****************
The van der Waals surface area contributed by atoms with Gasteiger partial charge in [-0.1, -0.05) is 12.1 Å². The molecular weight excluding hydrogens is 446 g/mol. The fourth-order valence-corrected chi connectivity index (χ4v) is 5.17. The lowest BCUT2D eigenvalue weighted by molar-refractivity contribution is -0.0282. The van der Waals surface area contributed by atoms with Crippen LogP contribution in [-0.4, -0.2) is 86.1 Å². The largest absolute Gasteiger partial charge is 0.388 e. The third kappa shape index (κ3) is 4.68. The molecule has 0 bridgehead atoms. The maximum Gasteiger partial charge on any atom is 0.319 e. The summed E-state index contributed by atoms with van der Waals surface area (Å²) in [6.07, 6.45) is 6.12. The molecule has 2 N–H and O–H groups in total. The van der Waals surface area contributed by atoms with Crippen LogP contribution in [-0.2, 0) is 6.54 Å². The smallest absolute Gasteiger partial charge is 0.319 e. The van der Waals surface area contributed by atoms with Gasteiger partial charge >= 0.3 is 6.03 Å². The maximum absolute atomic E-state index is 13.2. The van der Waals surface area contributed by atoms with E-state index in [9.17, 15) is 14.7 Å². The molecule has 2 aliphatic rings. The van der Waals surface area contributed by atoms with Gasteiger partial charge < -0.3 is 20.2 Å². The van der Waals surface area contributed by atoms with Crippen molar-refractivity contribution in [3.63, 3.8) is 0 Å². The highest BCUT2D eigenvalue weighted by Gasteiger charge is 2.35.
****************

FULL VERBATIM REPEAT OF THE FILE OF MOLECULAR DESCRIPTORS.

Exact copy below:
The van der Waals surface area contributed by atoms with Gasteiger partial charge in [-0.1, -0.05) is 12.1 Å². The molecular weight excluding hydrogens is 446 g/mol. The fourth-order valence-corrected chi connectivity index (χ4v) is 5.17. The lowest BCUT2D eigenvalue weighted by molar-refractivity contribution is -0.0282. The van der Waals surface area contributed by atoms with Crippen LogP contribution in [-0.4, -0.2) is 86.1 Å². The largest absolute Gasteiger partial charge is 0.388 e. The third kappa shape index (κ3) is 4.68. The molecule has 0 bridgehead atoms. The maximum Gasteiger partial charge on any atom is 0.319 e. The summed E-state index contributed by atoms with van der Waals surface area (Å²) in [6.07, 6.45) is 6.12. The molecule has 2 N–H and O–H groups in total. The van der Waals surface area contributed by atoms with Crippen LogP contribution in [-0.2, 0) is 6.54 Å². The smallest absolute Gasteiger partial charge is 0.319 e. The van der Waals surface area contributed by atoms with Gasteiger partial charge >= 0.3 is 6.03 Å². The maximum absolute atomic E-state index is 13.2. The van der Waals surface area contributed by atoms with E-state index in [9.17, 15) is 14.7 Å². The molecule has 2 aliphatic rings. The van der Waals surface area contributed by atoms with Gasteiger partial charge < -0.3 is 20.2 Å². The van der Waals surface area contributed by atoms with Crippen molar-refractivity contribution in [3.63, 3.8) is 0 Å². The highest BCUT2D eigenvalue weighted by Gasteiger charge is 2.35.